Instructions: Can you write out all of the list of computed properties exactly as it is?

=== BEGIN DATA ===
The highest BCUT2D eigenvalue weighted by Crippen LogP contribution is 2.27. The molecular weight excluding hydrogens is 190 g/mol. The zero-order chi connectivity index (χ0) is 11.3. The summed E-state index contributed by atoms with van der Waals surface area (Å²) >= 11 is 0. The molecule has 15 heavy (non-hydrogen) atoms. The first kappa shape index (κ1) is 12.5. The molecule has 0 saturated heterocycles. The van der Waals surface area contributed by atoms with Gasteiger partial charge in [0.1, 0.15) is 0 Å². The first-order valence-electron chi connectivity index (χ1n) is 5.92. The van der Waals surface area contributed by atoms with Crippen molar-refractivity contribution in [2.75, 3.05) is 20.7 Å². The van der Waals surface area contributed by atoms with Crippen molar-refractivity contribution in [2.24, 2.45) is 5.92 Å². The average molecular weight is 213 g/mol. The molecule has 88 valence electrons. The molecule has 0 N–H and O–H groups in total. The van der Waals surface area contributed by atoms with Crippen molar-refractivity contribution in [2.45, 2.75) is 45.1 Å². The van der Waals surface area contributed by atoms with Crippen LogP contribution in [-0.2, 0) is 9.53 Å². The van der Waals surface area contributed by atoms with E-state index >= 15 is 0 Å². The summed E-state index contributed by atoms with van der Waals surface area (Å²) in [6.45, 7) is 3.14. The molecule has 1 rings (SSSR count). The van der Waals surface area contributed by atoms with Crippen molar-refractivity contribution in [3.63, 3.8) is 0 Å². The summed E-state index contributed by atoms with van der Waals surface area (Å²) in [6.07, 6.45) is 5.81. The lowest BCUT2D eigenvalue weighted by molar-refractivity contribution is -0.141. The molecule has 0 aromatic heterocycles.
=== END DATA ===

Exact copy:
The highest BCUT2D eigenvalue weighted by Crippen LogP contribution is 2.27. The molecular weight excluding hydrogens is 190 g/mol. The zero-order chi connectivity index (χ0) is 11.3. The summed E-state index contributed by atoms with van der Waals surface area (Å²) >= 11 is 0. The molecule has 15 heavy (non-hydrogen) atoms. The first kappa shape index (κ1) is 12.5. The molecule has 0 saturated heterocycles. The van der Waals surface area contributed by atoms with Gasteiger partial charge in [0.1, 0.15) is 0 Å². The first-order valence-electron chi connectivity index (χ1n) is 5.92. The van der Waals surface area contributed by atoms with Crippen molar-refractivity contribution in [2.75, 3.05) is 20.7 Å². The van der Waals surface area contributed by atoms with Crippen molar-refractivity contribution in [2.24, 2.45) is 5.92 Å². The average molecular weight is 213 g/mol. The molecule has 88 valence electrons. The molecule has 0 N–H and O–H groups in total. The van der Waals surface area contributed by atoms with Crippen molar-refractivity contribution in [2.45, 2.75) is 45.1 Å². The van der Waals surface area contributed by atoms with Crippen LogP contribution in [-0.2, 0) is 9.53 Å². The van der Waals surface area contributed by atoms with E-state index >= 15 is 0 Å². The summed E-state index contributed by atoms with van der Waals surface area (Å²) in [6.45, 7) is 3.14. The molecule has 1 rings (SSSR count). The van der Waals surface area contributed by atoms with Crippen molar-refractivity contribution in [3.63, 3.8) is 0 Å². The summed E-state index contributed by atoms with van der Waals surface area (Å²) in [6.07, 6.45) is 5.81. The lowest BCUT2D eigenvalue weighted by molar-refractivity contribution is -0.141. The molecule has 0 aromatic heterocycles.